Suspicious, he’s back again and your Boss is getting far too close for comfort and starting to hang around way too much. You need to buy time. With the phone at your left ear, place your right hand over your brow, tilt your head forward and speak in soft serious tones. Frequently maintain long pauses, shaking your head from side to side and occasionally jumping in with“Oh No. Oh My God, that’s unbelievable”

Liberally sprinkled with “I understand, I understand” or “Of course, naturally”

Repeat the process until the Boss leaves. Observe his reverent backward shuffle and sympathetic nodding. This tactic must only be used twice a year.

7. The 5pm Phone Call

You want to go home early even though everyone knows you always do. Grab your trusty phone and, in a loud voice say “Not at all Mr. Jones, Not at all, if I leave now, I’ll be with you at 6pm and it’s not at all inconvenient” Then pause, followed by “Oh please don’t worry about the traffic, its fine, I’m so used to rush hour”

Walk, don’t run.

8. Windmill Hands

Nobody wants to get too close to a windmill.

You’re on one of those imaginary calls. Stand up. Drag the phone as far as the extension lead will allow and be as dramatic as you possibly can with your hands. Add in occasional “but, but, but” and more “I completely agree with where you’re coming from but we just wouldn’t allow that” Make sure all comments are vague. Some supportive, some despairing and some non-negotiable.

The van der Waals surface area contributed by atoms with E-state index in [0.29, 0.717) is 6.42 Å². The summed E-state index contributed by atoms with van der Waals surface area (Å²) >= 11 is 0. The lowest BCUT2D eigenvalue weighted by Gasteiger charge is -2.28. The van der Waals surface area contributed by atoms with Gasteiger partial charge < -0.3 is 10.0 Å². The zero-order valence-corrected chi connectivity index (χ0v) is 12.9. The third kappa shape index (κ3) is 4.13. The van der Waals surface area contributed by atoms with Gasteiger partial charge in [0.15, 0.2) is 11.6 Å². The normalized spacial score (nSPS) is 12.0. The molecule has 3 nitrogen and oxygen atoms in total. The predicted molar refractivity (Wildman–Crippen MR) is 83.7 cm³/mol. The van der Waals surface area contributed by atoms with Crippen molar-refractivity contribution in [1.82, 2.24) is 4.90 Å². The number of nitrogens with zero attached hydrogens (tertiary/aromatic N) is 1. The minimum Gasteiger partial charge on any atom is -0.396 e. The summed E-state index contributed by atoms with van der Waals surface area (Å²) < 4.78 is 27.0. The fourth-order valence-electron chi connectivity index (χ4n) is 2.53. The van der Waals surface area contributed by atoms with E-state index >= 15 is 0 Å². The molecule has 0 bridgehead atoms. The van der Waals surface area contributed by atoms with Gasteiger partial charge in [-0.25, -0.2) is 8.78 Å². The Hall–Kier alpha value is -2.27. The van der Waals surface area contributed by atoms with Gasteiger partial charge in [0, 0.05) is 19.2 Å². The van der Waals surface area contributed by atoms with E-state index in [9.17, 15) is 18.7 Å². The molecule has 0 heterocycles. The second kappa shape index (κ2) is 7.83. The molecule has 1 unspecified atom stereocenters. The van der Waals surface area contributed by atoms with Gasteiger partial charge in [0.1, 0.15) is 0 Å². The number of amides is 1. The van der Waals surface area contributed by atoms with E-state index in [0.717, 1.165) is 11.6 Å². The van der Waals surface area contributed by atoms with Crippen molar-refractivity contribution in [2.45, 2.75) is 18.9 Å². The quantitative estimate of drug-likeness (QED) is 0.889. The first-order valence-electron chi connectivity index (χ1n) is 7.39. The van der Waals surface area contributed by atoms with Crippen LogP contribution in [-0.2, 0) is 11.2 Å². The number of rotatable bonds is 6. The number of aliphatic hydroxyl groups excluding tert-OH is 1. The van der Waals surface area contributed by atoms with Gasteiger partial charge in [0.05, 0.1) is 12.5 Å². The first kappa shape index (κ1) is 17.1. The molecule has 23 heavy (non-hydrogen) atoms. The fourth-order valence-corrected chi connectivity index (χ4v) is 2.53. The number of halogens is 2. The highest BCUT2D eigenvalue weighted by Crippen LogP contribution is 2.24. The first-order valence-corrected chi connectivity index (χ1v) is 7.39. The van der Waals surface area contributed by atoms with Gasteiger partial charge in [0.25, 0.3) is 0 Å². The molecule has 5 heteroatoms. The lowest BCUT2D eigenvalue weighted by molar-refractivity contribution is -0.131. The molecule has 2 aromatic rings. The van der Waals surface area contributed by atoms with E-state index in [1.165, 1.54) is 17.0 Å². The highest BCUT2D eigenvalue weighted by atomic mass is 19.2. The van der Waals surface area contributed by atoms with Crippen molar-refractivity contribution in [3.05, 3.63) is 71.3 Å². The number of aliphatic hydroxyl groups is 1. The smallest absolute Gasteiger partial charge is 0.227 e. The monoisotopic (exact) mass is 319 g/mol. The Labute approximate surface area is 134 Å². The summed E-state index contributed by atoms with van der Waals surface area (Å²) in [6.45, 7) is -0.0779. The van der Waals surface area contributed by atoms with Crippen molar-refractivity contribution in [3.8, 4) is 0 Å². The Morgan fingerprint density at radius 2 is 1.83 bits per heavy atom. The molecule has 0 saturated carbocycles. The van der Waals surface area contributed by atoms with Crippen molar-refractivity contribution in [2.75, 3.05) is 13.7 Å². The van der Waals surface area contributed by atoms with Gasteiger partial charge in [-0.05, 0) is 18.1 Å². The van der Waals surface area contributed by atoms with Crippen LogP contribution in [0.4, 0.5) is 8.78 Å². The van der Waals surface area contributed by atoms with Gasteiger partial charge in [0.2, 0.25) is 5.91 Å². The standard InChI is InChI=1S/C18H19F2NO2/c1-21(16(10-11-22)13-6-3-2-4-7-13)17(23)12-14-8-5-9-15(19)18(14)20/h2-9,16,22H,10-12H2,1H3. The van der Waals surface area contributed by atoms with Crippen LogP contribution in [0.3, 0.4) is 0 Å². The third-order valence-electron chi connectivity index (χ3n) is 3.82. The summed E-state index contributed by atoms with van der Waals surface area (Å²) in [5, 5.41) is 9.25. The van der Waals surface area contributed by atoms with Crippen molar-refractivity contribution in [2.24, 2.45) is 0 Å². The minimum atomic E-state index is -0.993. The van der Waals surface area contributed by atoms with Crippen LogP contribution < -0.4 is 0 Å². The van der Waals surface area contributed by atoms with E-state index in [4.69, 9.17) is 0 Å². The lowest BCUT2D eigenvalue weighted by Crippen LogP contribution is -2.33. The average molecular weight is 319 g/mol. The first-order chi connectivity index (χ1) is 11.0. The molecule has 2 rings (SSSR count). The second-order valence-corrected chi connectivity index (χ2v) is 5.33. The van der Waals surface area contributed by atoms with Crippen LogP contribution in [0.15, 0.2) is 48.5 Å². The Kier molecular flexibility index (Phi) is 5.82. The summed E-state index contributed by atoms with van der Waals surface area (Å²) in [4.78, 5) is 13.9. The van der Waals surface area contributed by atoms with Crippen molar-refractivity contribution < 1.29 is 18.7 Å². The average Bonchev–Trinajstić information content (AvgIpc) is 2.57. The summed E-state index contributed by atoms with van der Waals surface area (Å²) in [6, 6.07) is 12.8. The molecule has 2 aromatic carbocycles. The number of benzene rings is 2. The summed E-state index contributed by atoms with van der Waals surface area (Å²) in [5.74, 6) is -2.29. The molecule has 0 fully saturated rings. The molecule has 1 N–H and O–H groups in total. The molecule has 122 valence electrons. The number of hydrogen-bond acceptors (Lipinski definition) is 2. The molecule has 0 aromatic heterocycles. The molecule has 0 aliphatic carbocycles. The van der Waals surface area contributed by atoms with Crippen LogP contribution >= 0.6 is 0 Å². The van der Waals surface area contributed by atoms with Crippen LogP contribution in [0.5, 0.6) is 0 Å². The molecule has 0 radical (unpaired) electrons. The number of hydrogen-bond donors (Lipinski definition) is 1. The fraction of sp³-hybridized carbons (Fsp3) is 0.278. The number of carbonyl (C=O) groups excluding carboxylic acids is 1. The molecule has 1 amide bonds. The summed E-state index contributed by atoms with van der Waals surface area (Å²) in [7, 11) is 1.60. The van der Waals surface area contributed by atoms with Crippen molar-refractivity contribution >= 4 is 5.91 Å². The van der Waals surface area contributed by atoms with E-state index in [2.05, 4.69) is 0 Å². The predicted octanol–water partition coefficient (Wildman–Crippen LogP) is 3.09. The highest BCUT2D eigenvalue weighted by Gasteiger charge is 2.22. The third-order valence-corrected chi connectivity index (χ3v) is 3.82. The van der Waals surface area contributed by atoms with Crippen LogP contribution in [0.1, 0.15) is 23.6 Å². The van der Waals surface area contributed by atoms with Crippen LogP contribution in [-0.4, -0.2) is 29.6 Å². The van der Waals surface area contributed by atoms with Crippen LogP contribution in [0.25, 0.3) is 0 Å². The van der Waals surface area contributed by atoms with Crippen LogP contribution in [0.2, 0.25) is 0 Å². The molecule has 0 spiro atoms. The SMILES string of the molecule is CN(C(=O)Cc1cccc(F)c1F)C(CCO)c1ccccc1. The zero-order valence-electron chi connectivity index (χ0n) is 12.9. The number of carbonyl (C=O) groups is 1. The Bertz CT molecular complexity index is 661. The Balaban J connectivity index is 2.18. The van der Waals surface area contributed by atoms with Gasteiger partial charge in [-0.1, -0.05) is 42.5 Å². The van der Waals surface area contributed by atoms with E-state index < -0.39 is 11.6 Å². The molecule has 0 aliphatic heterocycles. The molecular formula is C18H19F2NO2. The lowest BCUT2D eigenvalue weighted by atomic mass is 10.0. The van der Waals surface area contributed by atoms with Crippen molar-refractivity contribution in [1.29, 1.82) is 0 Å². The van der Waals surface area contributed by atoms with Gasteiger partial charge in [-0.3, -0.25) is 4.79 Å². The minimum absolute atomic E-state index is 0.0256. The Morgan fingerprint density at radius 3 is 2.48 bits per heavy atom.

If anyone in authority comes any way close, use the palm of your hand to signal “Not now” or, if you prefer “Calm down, quiet please” It’s very helpful if you synchronise your shoulders slow repetitive movements to emphasise the need to tip toe.

9. The 6:45pm Departure

Sometimes, just sometimes, you might need to stay late just to look like you’re committed. The car park, as you’d expect, is in full view of the MD’s office. He’s still there. You know he can see you. You leave at 6:45pm. Every bone in your body wants to sprint to your car. Don’t. Instead, take off your jacket, loosen your tie and walk funeral slow to your car. Open the door but, instead of getting in, lean on it, breathe deeply and admire the view. Drive off as slow as hearse and don’t put the boot down until you’re out of sight.

10. The Weekend Exit

In a loud voice, unsolicited, practice your own comfortable version of the following;

“Thank God it’s Friday, what a busy week.

I must say, I’m really looking forward to this weekend. What are you all up to? I’m off to Oxford for a really exciting weekend Seminar on personal development and continuous learning. I just can’t wait”

Then, remember Point 1 and get out of there as quick as you can.

Copyright: Conor Kenny

  • The Dark Room by Sam Blake
  • www.designforwriters.com

Subscribe to our newsletter

Get all of the latest from writing.ie delivered directly to your inbox.

Featured books

  • None Stood Taller by Peter Turnham
  • Freewheeling to Love by Máire O' Leary. A contemporary romance set in Co. Kerry
  • More adventures in 'Billy's Search for the Unspell Spell' the sequel out now!
  • The Needle and the Damage Done is the story of a boy from a small Irish village who became an adventurer, multi-award-winning do